The magnitude of compressive force C may be controlled by the turning of adjustment screw 74, which is accessed through sound hole 50. When adjustment screw 74 has not been turned into screw opening 70 a sufficient distance to make contact with ball bearing 92, no compression is created in compression rod 90, no deformation of compression block 54 results, and no compressive force C is created. After adjustment screw 74 has been turned into screw opening until its tip 108 contacts ball bearing 92, which then contacts compression rod 90, further turning of adjustment screw 74 advances its tip 108 into guide tube 64. Such advancement increases the compression of compression rod 90, which results in an increase in compressive force C. The user, by careful manipulation of adjustment screw 74, thus may gradually increase compressive force C until moment of force M is neutralized (which arrests further warpage of top plate 36), or even until moment of force M is overcome (which may reverse and remove existing warpage).

Reference is now made to FIGS. 6, 8 and 9. With the apparatus attached within the instrument, strings 26 are then reattached to the instrument in a conventional manner, using string pins 80, 80' and the string holes 86, 86' therein. Strings 26 may be tightened by turning tuning keys 34, or by turning tuning keys 34 and string pins 80, 80'. Tuning of each string is accomplished with tuning keys 34. A person of ordinary skill in the art can use the richness of the instrument's tone and the overall quality of its sound to determine whether adjustment screw 74 has properly been set, since the reduction in warpage in top plate 36 shall improve the sound of the instrument. After reattaching strings 26 and tuning the instrument, the user may discover that the sound of the instrument suggests further manipulation of adjustment screw 74 is needed.

Adjustment screw 74 may, of course, be turned in reverse and screwed back out of screw opening 70. This will reduce or eliminate compression in compression rod 90. As compression block 54 preferably is made of a resilient material, reducing any compression in compression rod 90 will cause compression block 54 to tend to spring back to its undeformed configuration, reducing or eliminating compression force C. Again, by alternatively adjusting screw 74 and listening to the sound of the instrument, one skilled in the art can ascertain when compressive force C has been set at the proper magnitude to satisfactorily remediate or prevent warpage in top plate 36. Care is taken not to overscrew adjustment screw 74, which may cause breakage of compression rod 90.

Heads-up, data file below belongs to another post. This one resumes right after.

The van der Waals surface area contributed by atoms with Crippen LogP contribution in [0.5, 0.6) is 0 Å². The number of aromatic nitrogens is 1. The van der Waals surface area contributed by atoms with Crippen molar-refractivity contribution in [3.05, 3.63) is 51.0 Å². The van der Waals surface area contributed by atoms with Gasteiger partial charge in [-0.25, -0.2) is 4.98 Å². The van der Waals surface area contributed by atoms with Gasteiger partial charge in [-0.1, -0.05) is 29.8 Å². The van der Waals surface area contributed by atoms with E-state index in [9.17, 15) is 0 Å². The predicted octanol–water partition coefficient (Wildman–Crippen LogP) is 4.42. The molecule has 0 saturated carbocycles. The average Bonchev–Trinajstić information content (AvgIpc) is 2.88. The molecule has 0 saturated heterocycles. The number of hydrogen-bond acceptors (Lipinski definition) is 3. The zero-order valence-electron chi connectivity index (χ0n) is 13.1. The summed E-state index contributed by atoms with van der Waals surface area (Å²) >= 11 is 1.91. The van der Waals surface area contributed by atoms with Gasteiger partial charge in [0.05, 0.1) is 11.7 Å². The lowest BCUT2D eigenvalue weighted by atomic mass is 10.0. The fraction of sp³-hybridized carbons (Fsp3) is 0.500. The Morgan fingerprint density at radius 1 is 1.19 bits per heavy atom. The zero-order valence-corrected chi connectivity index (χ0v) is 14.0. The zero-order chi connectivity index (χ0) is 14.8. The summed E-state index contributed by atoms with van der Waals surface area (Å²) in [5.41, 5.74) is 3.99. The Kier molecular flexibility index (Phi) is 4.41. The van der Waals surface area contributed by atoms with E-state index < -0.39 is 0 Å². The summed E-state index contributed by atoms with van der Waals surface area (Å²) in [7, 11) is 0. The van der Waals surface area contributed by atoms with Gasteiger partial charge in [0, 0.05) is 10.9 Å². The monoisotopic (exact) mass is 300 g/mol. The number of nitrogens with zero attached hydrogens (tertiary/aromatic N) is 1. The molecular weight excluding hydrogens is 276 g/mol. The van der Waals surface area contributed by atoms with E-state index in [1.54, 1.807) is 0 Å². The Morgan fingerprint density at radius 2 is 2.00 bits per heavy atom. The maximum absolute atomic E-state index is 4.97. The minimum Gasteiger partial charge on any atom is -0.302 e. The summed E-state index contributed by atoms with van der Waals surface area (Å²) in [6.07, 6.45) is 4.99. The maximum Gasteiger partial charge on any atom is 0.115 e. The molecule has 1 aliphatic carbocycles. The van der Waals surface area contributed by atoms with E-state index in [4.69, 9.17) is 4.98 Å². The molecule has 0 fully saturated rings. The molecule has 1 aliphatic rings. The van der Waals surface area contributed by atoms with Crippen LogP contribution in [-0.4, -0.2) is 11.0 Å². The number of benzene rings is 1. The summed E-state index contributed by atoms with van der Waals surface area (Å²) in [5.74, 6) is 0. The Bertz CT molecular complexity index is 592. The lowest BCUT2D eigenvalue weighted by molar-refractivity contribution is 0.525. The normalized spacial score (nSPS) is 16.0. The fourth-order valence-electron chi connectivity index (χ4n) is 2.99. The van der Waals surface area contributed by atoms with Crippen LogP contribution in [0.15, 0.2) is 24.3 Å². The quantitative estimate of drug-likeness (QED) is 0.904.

When properly installed, the preferred embodiment of the apparatus of the invention is nearly invisible from outside the instrument; upon casual inspection of the instrument, only adjustment screw 74 may be visible through sound hole 50. An advantage of the preferred embodiment of the invention is that no part of the invention protrudes from the instrument to mar its appearance. (String pins 80, 80' are readily visible, of course, but are a normal, necessary elements of the instrument and are preferably fashioned of attractive brass.) The rhomboid vertical section shape of the compression block 54 of the preferred embodiment, as illustrated in FIG. 2, enhances this invisibility feature of the invention, as well as maximizing the length of top 55 of compression block 54 to increase the functional effectiveness of the invention.

Reference is made to FIGS. 10 and 11, which illustrate a first alternative embodiment of the apparatus of the invention. This first alternative embodiment functions essentially in the same way as the preferred embodiment; it is distinguished from the preferred embodiment primarily by the manner in which it is attached to the interior of the instrument. Many acoustical guitars have two bridge screw holes (not shown) in their bridges, which holes penetrate the instrument's top plate. These bridge screw holes are commonly located the same distance apart, with little or no variation in the distance from instrument to instrument. The first alternative embodiment exploits this common feature.